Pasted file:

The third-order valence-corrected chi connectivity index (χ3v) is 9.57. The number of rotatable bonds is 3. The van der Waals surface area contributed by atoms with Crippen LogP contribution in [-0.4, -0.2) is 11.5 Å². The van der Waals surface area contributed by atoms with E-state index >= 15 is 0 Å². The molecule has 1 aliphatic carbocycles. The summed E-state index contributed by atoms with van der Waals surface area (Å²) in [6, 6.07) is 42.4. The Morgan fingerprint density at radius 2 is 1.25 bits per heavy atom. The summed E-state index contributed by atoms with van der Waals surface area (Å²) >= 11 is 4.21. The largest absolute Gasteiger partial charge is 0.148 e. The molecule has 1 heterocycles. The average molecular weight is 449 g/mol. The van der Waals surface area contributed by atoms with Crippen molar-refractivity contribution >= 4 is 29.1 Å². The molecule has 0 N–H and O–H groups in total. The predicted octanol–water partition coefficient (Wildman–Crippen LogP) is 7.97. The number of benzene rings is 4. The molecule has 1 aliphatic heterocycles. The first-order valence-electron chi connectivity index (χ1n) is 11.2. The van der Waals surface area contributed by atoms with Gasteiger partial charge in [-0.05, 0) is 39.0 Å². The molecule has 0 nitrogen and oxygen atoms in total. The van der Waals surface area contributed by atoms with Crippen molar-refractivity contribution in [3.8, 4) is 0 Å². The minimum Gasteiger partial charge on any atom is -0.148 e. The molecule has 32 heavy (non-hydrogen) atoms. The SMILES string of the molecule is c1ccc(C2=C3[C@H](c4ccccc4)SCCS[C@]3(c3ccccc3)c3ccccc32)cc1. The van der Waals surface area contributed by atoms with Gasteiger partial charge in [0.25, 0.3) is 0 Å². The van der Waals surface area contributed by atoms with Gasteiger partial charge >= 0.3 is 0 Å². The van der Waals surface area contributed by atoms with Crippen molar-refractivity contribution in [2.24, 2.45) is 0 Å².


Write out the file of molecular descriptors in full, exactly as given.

The third-order valence-corrected chi connectivity index (χ3v) is 9.57. The number of rotatable bonds is 3. The van der Waals surface area contributed by atoms with Crippen LogP contribution in [-0.4, -0.2) is 11.5 Å². The van der Waals surface area contributed by atoms with E-state index >= 15 is 0 Å². The molecule has 1 aliphatic carbocycles. The summed E-state index contributed by atoms with van der Waals surface area (Å²) in [6, 6.07) is 42.4. The Morgan fingerprint density at radius 2 is 1.25 bits per heavy atom. The summed E-state index contributed by atoms with van der Waals surface area (Å²) >= 11 is 4.21. The largest absolute Gasteiger partial charge is 0.148 e. The molecule has 1 heterocycles. The average molecular weight is 449 g/mol. The van der Waals surface area contributed by atoms with Crippen molar-refractivity contribution >= 4 is 29.1 Å². The molecule has 0 N–H and O–H groups in total. The predicted octanol–water partition coefficient (Wildman–Crippen LogP) is 7.97. The number of benzene rings is 4. The molecule has 1 aliphatic heterocycles. The first-order valence-electron chi connectivity index (χ1n) is 11.2. The van der Waals surface area contributed by atoms with Gasteiger partial charge in [-0.05, 0) is 39.0 Å². The molecule has 0 nitrogen and oxygen atoms in total. The van der Waals surface area contributed by atoms with Crippen molar-refractivity contribution in [3.8, 4) is 0 Å². The minimum Gasteiger partial charge on any atom is -0.148 e. The molecule has 32 heavy (non-hydrogen) atoms. The SMILES string of the molecule is c1ccc(C2=C3[C@H](c4ccccc4)SCCS[C@]3(c3ccccc3)c3ccccc32)cc1. The van der Waals surface area contributed by atoms with Gasteiger partial charge in [0.25, 0.3) is 0 Å². The van der Waals surface area contributed by atoms with Gasteiger partial charge >= 0.3 is 0 Å². The van der Waals surface area contributed by atoms with Crippen molar-refractivity contribution in [2.24, 2.45) is 0 Å².